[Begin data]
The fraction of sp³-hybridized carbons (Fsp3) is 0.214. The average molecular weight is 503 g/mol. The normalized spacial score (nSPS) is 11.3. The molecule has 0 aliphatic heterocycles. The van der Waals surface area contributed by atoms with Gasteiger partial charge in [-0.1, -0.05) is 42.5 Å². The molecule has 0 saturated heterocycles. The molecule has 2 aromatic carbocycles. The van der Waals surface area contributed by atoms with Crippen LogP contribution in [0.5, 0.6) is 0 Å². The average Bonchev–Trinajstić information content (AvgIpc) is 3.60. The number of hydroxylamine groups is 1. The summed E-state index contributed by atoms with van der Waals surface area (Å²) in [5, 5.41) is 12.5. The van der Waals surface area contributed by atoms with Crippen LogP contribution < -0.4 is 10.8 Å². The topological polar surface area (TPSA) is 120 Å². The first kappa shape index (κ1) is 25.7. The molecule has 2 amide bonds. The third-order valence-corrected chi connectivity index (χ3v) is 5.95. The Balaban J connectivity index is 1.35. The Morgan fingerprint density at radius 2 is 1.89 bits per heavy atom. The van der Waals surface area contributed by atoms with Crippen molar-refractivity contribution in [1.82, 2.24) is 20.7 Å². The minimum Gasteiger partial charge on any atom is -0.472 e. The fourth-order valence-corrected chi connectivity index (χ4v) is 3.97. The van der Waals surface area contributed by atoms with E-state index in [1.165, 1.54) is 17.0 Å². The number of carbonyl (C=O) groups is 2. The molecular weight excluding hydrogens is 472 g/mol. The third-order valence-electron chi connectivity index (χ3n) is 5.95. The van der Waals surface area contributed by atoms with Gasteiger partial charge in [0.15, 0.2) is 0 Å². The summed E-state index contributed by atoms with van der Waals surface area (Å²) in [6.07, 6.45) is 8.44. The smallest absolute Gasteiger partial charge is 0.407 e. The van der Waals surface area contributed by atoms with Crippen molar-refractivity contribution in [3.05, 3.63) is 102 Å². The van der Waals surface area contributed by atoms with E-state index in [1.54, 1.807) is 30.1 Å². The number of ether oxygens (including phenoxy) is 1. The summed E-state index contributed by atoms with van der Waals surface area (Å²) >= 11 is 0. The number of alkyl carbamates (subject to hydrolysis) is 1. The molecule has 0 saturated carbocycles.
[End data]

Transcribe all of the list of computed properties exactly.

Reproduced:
The fraction of sp³-hybridized carbons (Fsp3) is 0.214. The average molecular weight is 503 g/mol. The normalized spacial score (nSPS) is 11.3. The molecule has 0 aliphatic heterocycles. The van der Waals surface area contributed by atoms with Gasteiger partial charge in [-0.1, -0.05) is 42.5 Å². The molecule has 0 saturated heterocycles. The molecule has 2 aromatic carbocycles. The van der Waals surface area contributed by atoms with Crippen LogP contribution in [0.5, 0.6) is 0 Å². The average Bonchev–Trinajstić information content (AvgIpc) is 3.60. The number of hydroxylamine groups is 1. The summed E-state index contributed by atoms with van der Waals surface area (Å²) in [5, 5.41) is 12.5. The van der Waals surface area contributed by atoms with Crippen LogP contribution < -0.4 is 10.8 Å². The topological polar surface area (TPSA) is 120 Å². The first kappa shape index (κ1) is 25.7. The molecule has 2 amide bonds. The third-order valence-corrected chi connectivity index (χ3v) is 5.95. The Balaban J connectivity index is 1.35. The Morgan fingerprint density at radius 2 is 1.89 bits per heavy atom. The van der Waals surface area contributed by atoms with Crippen molar-refractivity contribution in [1.82, 2.24) is 20.7 Å². The minimum Gasteiger partial charge on any atom is -0.472 e. The fourth-order valence-corrected chi connectivity index (χ4v) is 3.97. The van der Waals surface area contributed by atoms with E-state index in [1.165, 1.54) is 17.0 Å². The number of carbonyl (C=O) groups is 2. The molecular weight excluding hydrogens is 472 g/mol. The third-order valence-electron chi connectivity index (χ3n) is 5.95. The van der Waals surface area contributed by atoms with Gasteiger partial charge in [0.15, 0.2) is 0 Å². The summed E-state index contributed by atoms with van der Waals surface area (Å²) in [6.07, 6.45) is 8.44. The smallest absolute Gasteiger partial charge is 0.407 e. The van der Waals surface area contributed by atoms with Crippen molar-refractivity contribution in [3.05, 3.63) is 102 Å². The van der Waals surface area contributed by atoms with E-state index in [1.54, 1.807) is 30.1 Å². The number of ether oxygens (including phenoxy) is 1. The summed E-state index contributed by atoms with van der Waals surface area (Å²) >= 11 is 0. The number of alkyl carbamates (subject to hydrolysis) is 1. The molecule has 0 saturated carbocycles.